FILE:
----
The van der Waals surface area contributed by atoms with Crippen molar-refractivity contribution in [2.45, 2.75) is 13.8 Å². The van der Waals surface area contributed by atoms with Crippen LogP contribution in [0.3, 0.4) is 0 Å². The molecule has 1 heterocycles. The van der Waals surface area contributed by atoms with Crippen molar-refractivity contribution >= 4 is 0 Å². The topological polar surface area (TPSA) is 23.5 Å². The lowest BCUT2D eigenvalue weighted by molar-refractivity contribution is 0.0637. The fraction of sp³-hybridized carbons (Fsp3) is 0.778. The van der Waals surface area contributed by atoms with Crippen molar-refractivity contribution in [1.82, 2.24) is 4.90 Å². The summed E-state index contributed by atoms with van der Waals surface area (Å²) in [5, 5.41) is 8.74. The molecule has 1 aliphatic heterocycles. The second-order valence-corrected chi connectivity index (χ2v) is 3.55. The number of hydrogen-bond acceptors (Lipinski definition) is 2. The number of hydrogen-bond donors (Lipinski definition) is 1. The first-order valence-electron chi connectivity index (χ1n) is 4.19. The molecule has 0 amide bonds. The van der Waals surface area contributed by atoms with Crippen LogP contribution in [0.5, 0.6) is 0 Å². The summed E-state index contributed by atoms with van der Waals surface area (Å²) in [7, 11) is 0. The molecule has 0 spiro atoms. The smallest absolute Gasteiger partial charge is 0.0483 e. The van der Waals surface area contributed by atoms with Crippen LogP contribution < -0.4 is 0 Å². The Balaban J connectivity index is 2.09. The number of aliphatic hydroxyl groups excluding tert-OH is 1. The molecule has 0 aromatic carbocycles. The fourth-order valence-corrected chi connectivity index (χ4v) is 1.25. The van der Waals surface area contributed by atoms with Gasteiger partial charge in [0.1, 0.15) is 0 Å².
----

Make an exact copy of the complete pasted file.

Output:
The van der Waals surface area contributed by atoms with Crippen molar-refractivity contribution in [2.45, 2.75) is 13.8 Å². The van der Waals surface area contributed by atoms with Crippen LogP contribution in [0.3, 0.4) is 0 Å². The molecule has 1 heterocycles. The van der Waals surface area contributed by atoms with Crippen molar-refractivity contribution >= 4 is 0 Å². The topological polar surface area (TPSA) is 23.5 Å². The lowest BCUT2D eigenvalue weighted by molar-refractivity contribution is 0.0637. The fraction of sp³-hybridized carbons (Fsp3) is 0.778. The van der Waals surface area contributed by atoms with Crippen molar-refractivity contribution in [1.82, 2.24) is 4.90 Å². The summed E-state index contributed by atoms with van der Waals surface area (Å²) in [5, 5.41) is 8.74. The molecule has 1 aliphatic heterocycles. The second-order valence-corrected chi connectivity index (χ2v) is 3.55. The number of hydrogen-bond acceptors (Lipinski definition) is 2. The number of hydrogen-bond donors (Lipinski definition) is 1. The first-order valence-electron chi connectivity index (χ1n) is 4.19. The molecule has 0 amide bonds. The van der Waals surface area contributed by atoms with Crippen LogP contribution in [0.5, 0.6) is 0 Å². The summed E-state index contributed by atoms with van der Waals surface area (Å²) in [7, 11) is 0. The molecule has 0 spiro atoms. The smallest absolute Gasteiger partial charge is 0.0483 e. The van der Waals surface area contributed by atoms with Crippen LogP contribution < -0.4 is 0 Å². The Balaban J connectivity index is 2.09. The number of aliphatic hydroxyl groups excluding tert-OH is 1. The molecule has 0 aromatic carbocycles. The fourth-order valence-corrected chi connectivity index (χ4v) is 1.25. The van der Waals surface area contributed by atoms with Gasteiger partial charge in [0.1, 0.15) is 0 Å².